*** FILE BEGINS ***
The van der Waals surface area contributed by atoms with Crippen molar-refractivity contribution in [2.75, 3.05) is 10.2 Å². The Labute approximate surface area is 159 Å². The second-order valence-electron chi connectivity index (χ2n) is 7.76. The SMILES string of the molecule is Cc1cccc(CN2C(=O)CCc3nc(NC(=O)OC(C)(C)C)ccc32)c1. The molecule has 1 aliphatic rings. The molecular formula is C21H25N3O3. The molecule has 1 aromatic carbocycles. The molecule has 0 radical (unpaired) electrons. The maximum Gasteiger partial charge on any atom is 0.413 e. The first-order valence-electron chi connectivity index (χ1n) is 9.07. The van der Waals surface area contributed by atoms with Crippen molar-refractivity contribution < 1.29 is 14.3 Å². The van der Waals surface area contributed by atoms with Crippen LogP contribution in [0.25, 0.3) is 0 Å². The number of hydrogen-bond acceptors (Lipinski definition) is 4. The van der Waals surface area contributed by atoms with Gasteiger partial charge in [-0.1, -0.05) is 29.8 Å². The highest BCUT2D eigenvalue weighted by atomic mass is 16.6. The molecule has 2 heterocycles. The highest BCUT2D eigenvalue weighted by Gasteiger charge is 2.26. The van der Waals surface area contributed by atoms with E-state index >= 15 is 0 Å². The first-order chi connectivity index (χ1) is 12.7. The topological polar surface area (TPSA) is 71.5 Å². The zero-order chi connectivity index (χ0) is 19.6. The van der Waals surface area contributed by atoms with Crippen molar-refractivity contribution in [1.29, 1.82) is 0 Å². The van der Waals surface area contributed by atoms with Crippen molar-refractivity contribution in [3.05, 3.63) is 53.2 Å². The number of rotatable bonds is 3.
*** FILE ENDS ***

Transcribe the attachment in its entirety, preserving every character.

The van der Waals surface area contributed by atoms with Crippen molar-refractivity contribution in [2.75, 3.05) is 10.2 Å². The Labute approximate surface area is 159 Å². The second-order valence-electron chi connectivity index (χ2n) is 7.76. The SMILES string of the molecule is Cc1cccc(CN2C(=O)CCc3nc(NC(=O)OC(C)(C)C)ccc32)c1. The molecule has 1 aliphatic rings. The molecular formula is C21H25N3O3. The molecule has 1 aromatic carbocycles. The molecule has 0 radical (unpaired) electrons. The maximum Gasteiger partial charge on any atom is 0.413 e. The first-order valence-electron chi connectivity index (χ1n) is 9.07. The van der Waals surface area contributed by atoms with Crippen molar-refractivity contribution < 1.29 is 14.3 Å². The van der Waals surface area contributed by atoms with Crippen LogP contribution in [0.25, 0.3) is 0 Å². The number of hydrogen-bond acceptors (Lipinski definition) is 4. The van der Waals surface area contributed by atoms with Gasteiger partial charge in [-0.1, -0.05) is 29.8 Å². The highest BCUT2D eigenvalue weighted by atomic mass is 16.6. The molecule has 2 heterocycles. The highest BCUT2D eigenvalue weighted by Gasteiger charge is 2.26. The van der Waals surface area contributed by atoms with E-state index >= 15 is 0 Å². The first-order chi connectivity index (χ1) is 12.7. The topological polar surface area (TPSA) is 71.5 Å². The zero-order chi connectivity index (χ0) is 19.6. The van der Waals surface area contributed by atoms with Crippen molar-refractivity contribution in [1.29, 1.82) is 0 Å². The van der Waals surface area contributed by atoms with Crippen molar-refractivity contribution in [3.05, 3.63) is 53.2 Å². The number of rotatable bonds is 3.